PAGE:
If you skipped As Above, So Below this year because you were waiting for The Pyramid to satisfy your urge for a movie about a bunch of explorers getting stuck in a tomb with only their video cameras to protect them, I have some bad news for you: you chose wrong. While no classic, As Above was a hell of a lot better than this silly Syfy level movie, and the constant deja vu did it no favors, since you've seen this done better already; it'd be like if Deep Impact came out AFTER Armageddon. Before I saw it I was confused why Fox was only putting the movie out on 580 screens since it had a couple of names (Alex Aja produced, American Horror Story staple Denis O'Hare stars) that would seemingly make it an easy sell, but by the time I was over I had to wonder why it was going theatrical at all.

At least, theatrical in 2014. If this was 2001, I'd totally get it. The horrible CGI on the movie's creatures would make Mummy Returns fans feel right at home, and they actually play a nu-metal song over the end credits, like just about every movie from Dimension's late 90s/early 00s heyday. If not for the fact that last year's social unrest in Egypt played a (minor) part in the movie's plot, I'd actually entertain the notion that it was something that was shot years ago and was being dumped now to settle a bet or something. I mean, it's not the worst movie I've seen theatrically this year (Jinn, Ganzefeld Haunting, Cabin Fever 3... hell it might not even be bottom 5, which used to mean little but with the baby I only go to the movies like 2 or 3 times a month), but it was just so damn stupid at times, with a shocking lack of any real suspense (and a horrible ending), that even those moments that work don't really help in the long run.

Two of those moments involve out of nowhere deaths, or, to be more accurate, out of nowhere injuries that lead to deaths. In one, a giant piece of rock crushes the leg of one of our heroes (I use the term lightly), which made for the movie's best jump scare. The other could have been a Sam Jackson in Deep Blue Sea level moment, but they chicken out of letting the character die right away - instead he survives a bit longer in order for one of the other characters to film his death (with night vision camera) and provide some more exposition for good measure. In fact, now that I think about it, just about ALL of the movie's six characters (two documentary jerks, three science types, and a soldier) sort of die twice; they suffer what appears to be a mortal injury only to hang on for a bit and die later. One even survives being buried in sand! It happens so often that the film lacks any punch; not only do we eventually realize that the filmmakers (or their producers) don't have the stones to follow through on anything daring, but also means that when someone actually DOES die it's a nothing moment, as we've already expended our sympathy the first time around.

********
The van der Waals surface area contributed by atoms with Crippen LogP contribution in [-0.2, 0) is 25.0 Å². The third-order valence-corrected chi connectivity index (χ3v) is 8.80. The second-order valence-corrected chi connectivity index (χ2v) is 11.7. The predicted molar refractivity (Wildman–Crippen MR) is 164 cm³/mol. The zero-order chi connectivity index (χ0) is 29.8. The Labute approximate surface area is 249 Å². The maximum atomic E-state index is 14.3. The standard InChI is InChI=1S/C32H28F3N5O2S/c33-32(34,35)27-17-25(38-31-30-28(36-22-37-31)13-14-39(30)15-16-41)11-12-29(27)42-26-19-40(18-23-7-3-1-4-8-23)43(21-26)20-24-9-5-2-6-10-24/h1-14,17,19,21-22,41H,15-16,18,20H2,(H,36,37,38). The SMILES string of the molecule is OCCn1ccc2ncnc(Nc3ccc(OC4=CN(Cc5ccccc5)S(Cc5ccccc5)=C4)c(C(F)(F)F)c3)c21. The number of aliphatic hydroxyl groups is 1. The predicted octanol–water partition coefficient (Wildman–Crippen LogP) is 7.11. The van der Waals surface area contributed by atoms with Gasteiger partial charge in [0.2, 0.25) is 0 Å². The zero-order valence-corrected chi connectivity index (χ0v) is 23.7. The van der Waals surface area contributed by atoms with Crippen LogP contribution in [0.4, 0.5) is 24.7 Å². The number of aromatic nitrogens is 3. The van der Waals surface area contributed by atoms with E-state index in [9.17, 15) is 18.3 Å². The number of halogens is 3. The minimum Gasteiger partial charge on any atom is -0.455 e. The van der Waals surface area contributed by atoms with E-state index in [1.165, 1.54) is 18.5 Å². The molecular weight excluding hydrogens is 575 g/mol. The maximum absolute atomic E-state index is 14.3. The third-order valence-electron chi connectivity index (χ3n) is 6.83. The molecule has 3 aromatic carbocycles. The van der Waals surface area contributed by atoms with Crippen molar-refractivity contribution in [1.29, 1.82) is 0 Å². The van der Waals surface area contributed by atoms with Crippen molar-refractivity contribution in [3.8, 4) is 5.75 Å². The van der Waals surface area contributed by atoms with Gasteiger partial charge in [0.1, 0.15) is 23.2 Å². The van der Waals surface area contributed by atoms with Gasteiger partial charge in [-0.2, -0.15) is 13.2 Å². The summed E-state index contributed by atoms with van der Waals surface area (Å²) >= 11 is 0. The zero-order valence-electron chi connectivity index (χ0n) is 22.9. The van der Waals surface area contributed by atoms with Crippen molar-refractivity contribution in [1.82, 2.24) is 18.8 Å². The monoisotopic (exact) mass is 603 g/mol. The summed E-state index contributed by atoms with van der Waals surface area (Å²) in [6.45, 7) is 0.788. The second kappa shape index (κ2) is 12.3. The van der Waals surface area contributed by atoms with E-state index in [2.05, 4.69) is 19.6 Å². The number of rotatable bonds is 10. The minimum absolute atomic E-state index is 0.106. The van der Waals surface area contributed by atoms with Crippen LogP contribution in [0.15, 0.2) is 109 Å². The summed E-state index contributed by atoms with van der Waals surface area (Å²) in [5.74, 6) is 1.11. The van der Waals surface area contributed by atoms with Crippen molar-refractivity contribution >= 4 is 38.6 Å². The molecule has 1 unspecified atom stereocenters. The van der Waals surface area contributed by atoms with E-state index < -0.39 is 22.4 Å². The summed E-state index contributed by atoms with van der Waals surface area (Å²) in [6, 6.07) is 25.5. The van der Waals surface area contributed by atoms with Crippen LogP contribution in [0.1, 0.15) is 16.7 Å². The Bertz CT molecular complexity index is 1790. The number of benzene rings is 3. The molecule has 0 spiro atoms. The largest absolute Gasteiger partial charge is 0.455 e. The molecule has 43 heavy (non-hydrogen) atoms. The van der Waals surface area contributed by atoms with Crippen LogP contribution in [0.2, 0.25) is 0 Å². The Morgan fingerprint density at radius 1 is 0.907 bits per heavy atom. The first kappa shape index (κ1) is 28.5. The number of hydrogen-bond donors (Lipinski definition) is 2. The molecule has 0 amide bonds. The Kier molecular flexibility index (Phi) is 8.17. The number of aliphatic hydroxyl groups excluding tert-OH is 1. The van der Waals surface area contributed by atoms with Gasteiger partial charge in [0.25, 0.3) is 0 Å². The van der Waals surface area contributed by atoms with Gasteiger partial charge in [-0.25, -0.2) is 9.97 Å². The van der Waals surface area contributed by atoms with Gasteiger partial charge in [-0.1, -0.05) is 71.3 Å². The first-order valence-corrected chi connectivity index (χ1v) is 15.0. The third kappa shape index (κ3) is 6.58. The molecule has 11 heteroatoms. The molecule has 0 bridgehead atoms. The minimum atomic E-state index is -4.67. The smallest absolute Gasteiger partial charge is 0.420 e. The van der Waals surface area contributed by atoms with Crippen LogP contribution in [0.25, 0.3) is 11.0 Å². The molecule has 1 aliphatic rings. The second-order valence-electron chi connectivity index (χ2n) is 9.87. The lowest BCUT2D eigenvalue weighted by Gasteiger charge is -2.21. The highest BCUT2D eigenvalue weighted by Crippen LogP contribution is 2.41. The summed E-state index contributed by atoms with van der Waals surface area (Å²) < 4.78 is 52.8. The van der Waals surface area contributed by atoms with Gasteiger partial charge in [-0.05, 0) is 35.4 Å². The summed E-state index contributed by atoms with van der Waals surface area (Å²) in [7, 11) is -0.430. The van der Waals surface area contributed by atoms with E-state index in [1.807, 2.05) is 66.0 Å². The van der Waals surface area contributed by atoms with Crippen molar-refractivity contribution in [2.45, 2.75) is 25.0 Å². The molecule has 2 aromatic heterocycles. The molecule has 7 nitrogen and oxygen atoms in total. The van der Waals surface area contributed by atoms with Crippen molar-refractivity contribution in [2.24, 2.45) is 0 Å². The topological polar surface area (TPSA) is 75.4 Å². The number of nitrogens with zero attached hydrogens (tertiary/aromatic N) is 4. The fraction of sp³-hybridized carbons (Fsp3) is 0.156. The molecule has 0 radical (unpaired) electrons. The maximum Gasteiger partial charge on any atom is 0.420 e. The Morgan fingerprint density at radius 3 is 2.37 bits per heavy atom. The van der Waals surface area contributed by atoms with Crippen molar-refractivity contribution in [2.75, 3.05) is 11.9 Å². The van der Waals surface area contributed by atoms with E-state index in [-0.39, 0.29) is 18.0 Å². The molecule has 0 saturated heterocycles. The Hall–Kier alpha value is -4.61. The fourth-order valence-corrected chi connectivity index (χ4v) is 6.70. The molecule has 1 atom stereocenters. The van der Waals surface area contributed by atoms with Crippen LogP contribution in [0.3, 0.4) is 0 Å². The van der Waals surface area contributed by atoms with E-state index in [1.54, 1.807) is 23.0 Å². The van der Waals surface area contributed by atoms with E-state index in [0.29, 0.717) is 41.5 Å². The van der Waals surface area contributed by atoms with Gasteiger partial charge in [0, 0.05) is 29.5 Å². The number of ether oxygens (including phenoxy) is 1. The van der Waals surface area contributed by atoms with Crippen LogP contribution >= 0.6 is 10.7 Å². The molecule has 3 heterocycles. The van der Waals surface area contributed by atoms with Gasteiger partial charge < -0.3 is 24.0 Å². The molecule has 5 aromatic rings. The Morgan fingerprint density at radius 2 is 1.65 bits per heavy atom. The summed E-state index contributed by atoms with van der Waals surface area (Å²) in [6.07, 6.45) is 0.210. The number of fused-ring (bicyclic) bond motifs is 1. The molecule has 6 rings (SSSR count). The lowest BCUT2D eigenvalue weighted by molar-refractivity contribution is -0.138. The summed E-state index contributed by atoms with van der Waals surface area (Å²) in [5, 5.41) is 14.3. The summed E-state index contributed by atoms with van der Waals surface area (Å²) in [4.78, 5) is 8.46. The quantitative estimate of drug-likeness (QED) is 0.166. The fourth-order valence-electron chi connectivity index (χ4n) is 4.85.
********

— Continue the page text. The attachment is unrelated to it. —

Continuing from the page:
It's funny, one positive thing I noted during the movie, fairly late into it, was that for once the "We're filming everything because we need the camera's light" excuse made sense, as it really WAS pretty dark around them. There's a thing in many horror movies that we just have to accept/figure out for ourselves, which is that the DP is showing us more than the characters can see, making them look a bit ridiculous as they hold their hands out in front of their face and walk slowly around a room/cavern/whatever we can see perfectly well. Here, most of the time it was more or less blackened out... except for when the damn Anubis shows up, looking like a PS1 cut scene in some shots. Suddenly there's an off-screen light source or something, letting us take in every detail of this poorly rendered laughingstock of a villain. If they were smart they would have turned the brightness/contrast DOWN making it darker than it was to begin with, hiding the blemishes of their CGI monster that must have taken anywhere from 4 to 5 minutes to render.

The reliance on bad CGI results in a pretty hilarious continuity error, too - one character is attacked by the mummy cats (yep), who are all CGI and are making CGI wounds all over her. Maybe someone just realized how terrible they all looked, because after the attack is over, the other characters race over as he/she is dying (this is their second death, of course - they were first seemingly killed by falling on some spikes) and all of the wounds/blood are completely gone. It's very rare I notice a continuity error in a movie even if it's the 3rd or 4th time I've watched it, so to see something on my first viewing is pretty telling at how sloppy and uninvolving the film was. It's also rare I feel bad for an actor, but just based on my limited exposure to Denis O'Hare (basically AHS, which I've only liked two seasons of, and a cameo in Town That Dreaded Sundown) I know he deserves better than this.

This review took over a week to write; I saw it on its opening weekend and today (Thursday the 18th) is probably the last time it'll be in a first run theater. If the point of a review is to advise folks whether or not to see it, I've completely botched the job as it's too late to matter. However, since it's basically a Syfy movie it might play better at home, so when it hits VOD and you're in the mood for something that feels a decade older than it is, and it's cheap enough... no, even then you should watch something else. Even if it's free, there are just so many better options, and it's not even bad enough to really sink your teeth into and laugh at. It's just bland and forgettable, which to me is the greatest sin.

What say you?